Almost as common will be a split seam or guy line anchor coming lose. It is all too easy to trip over a line or put just a little too much stress on the seams of a tent. A small sewing kit that includes some strong thread will enable you to deal with most simple repairs of this type, and you can usually buy repair kits at camping shops. Don’t forget to seal the seam afterwards (see below).

Most good tents will have tape-sealed seams. These can sometimes leak but are easy to repair with proprietary seam sealer. Your tent may come with a sample tube of sealant. Don’t try to seal seams until the tent is completely dry. Paint the sealer on to the seam and give it time to dry – a day or two is best so do the job well before your planned trip.

Small rips and tears

Small tears, punctures and rips in either tent fabric or groundsheets can be fixed temporarily with trusty 'gaffer' tape.

Self-adhesive tent patches are available in assorted fabrics and colours from the manufacturer and most better tents will contain a little piece of the tent’s fabric for more permanent patching.

The secret of a neat temporary repair, either with tape or a proper self-adhesive patch, is to make sure the area round the tear or hole is clean and dry. Then get somebody inside the tent to hold a solid flat object (a chopping board or book both work well) against the fabric so you have something firm to push against to get the tape or patch to stick flat and firm without creases or bubbles.

Finally give the patch and the area around it a good dose of reproofer to keep your tent waterproof for the rest of your holiday.

Reproofing your tent

Don't panic if your old tent starts leaking - it doesn't necessarily mean you have to start searching for a new one. It could be just condenstaion due to a lack of ventilation forming on the cold inner surface of tent, this is especially noticable with man made fabrics. Keep the air flowing to reduce this.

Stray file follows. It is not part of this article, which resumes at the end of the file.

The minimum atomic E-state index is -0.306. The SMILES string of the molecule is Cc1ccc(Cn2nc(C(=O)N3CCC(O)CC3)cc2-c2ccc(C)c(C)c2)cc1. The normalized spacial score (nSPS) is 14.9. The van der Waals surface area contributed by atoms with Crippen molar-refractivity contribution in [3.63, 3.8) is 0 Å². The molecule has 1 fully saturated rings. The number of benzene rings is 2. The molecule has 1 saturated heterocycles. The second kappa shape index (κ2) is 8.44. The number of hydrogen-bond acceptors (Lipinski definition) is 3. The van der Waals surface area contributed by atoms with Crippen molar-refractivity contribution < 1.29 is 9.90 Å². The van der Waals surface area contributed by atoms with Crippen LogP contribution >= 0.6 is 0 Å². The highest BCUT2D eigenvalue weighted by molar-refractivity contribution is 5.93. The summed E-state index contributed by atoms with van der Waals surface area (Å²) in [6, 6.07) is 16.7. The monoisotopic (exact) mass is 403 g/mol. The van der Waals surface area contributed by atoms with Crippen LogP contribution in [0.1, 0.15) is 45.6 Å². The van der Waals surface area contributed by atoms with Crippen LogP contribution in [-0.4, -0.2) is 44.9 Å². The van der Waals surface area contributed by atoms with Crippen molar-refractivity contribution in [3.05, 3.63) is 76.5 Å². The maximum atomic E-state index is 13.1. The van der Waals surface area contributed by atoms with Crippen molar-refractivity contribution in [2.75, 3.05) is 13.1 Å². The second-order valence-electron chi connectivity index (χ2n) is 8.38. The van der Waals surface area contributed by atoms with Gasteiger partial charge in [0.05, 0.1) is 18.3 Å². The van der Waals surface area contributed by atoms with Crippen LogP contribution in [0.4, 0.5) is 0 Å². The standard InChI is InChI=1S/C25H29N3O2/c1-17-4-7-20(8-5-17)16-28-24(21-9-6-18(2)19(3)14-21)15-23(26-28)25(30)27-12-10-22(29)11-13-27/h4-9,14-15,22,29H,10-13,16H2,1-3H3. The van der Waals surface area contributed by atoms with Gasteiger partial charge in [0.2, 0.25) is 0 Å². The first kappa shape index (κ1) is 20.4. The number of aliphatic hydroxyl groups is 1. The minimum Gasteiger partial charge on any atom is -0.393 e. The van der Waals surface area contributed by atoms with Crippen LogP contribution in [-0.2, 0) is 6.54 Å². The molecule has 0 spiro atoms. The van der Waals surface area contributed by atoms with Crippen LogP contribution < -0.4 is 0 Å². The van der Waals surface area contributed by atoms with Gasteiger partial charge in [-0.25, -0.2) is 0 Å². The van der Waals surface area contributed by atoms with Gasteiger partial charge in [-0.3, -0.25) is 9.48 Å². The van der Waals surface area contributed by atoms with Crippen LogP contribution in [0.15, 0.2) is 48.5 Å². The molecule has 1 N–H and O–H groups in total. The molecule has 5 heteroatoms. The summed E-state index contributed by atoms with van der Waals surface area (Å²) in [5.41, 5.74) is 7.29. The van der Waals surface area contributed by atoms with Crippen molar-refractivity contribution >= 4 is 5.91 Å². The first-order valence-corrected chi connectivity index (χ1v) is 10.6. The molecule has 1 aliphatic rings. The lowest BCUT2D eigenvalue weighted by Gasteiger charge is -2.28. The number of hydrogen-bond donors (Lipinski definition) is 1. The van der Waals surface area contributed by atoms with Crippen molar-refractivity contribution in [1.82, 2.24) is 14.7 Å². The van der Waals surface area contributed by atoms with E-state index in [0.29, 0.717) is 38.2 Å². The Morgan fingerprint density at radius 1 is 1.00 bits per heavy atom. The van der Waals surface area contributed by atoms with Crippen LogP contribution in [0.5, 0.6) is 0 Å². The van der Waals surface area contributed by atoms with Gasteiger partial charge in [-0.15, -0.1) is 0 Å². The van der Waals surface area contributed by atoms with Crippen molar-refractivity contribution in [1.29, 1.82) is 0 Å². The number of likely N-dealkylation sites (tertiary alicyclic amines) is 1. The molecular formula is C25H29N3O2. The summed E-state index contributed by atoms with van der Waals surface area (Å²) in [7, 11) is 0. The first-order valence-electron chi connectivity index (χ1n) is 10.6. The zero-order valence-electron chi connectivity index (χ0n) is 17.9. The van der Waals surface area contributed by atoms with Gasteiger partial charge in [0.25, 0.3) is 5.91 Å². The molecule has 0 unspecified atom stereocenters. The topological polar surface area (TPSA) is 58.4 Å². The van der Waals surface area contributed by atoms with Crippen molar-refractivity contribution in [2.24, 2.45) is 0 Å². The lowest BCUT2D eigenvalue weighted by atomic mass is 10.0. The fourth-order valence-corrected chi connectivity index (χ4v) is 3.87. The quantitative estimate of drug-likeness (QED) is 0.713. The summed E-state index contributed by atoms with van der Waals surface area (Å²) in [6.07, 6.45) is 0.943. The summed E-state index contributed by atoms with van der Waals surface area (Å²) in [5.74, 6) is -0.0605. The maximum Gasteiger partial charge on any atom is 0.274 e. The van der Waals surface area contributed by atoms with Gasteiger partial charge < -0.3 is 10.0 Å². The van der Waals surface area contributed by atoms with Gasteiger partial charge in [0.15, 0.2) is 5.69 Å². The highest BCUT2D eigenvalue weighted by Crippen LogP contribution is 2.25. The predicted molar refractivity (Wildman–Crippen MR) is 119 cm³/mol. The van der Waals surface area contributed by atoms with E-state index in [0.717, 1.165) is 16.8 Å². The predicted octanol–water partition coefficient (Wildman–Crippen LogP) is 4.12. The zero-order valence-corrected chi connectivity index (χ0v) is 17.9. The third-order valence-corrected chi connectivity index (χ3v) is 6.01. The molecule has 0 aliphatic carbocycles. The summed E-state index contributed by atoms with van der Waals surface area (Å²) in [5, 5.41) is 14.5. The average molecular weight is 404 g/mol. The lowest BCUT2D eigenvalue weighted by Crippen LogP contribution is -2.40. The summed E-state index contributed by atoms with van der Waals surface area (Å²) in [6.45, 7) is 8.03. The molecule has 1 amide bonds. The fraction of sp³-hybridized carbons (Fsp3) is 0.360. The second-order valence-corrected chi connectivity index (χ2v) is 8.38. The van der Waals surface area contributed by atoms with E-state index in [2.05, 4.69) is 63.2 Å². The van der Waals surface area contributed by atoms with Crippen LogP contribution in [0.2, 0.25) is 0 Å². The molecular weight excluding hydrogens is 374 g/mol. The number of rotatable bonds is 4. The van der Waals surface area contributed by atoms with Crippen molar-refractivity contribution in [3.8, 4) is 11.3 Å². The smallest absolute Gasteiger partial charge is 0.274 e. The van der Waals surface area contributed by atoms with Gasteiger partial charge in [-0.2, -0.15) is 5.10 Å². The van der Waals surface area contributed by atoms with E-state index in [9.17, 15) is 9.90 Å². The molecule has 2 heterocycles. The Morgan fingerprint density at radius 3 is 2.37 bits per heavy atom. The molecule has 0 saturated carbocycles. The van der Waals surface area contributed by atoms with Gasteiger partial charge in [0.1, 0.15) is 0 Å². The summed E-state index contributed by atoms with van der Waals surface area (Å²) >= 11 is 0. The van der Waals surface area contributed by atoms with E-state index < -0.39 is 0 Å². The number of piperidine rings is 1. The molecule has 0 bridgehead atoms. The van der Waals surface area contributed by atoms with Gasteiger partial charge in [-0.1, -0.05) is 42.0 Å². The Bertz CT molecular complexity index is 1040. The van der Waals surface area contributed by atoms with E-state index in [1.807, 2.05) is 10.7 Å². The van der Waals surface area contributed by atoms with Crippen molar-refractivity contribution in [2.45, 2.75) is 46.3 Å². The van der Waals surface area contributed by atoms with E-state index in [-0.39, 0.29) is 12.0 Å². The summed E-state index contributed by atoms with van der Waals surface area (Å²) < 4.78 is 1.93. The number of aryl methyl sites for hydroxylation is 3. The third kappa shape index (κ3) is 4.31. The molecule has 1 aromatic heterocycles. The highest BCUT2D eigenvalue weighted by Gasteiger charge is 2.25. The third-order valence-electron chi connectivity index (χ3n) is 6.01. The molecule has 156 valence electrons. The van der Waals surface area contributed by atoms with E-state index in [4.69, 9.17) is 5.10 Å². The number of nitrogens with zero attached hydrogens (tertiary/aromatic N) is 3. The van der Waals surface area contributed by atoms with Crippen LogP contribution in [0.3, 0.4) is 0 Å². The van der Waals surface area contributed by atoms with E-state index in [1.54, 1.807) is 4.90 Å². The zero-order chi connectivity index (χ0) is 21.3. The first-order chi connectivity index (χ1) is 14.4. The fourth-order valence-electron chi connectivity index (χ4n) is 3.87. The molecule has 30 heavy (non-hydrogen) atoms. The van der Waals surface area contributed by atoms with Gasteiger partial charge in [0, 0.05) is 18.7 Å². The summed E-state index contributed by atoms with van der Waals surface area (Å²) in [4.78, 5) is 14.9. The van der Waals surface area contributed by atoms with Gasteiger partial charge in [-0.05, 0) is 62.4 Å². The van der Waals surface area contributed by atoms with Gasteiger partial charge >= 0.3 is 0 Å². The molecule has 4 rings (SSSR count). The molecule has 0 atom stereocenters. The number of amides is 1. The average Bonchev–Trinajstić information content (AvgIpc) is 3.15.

If there is a leak it's very likely you’ll be able to make your tent waterproof again whether you are at home or on a campsite. Reproofing materials come with full instructions, and are available at most decent camping or outdoor shops. Some brands to look out for are: Nikwax, Grangers and Storm.

And don’t forget you can inadvertently decrease the water resistance of your tent yourself. Detergents are designed to allow water to penetrate grease and muck so it can be washed away. If you allow detergent on to your tent it will do the same thing and let water in. As a result, don’t let children blow bubbles round the tent (if they ‘pop’ on the fabric you could find a damp patch later) and avoid drying wet towels on the side of your tent (there’s every chance some detergent will be left from the towel’s last time in the wash.

Looking after zips

Zips should be treated with respect. Don’t tread on them and do wash any mud or grit off as soon as possible. 

If your zip starts sticking, try not to force it. There are special lubricants on the market to free it up or you could use beeswax or a candle.

Never use washing up liquid or you could end up reducing your tent’s water resistance (see above).

An emergency repair kit for your tent

If you have room to pack it, here is a short list of useful items that will help if you have a problem with your tent or indeed other camping kit.

  • Roll of 'gaffer' tape
  • Spare pole section
  • Self-adhesive tent patches
  • Needle, thimble and strong thread
  • Eyelet kit with punch and eyeleting tool
  • Spare guy lines and fittings
  • Tube of seam sealant
  • Aerosol reproofing spray

Club Care Insurance

Tent Insurance from Club Care has been designed by members of the Camping and Caravanning Club so you can rest assured on your camping holiday!

Tent Insurance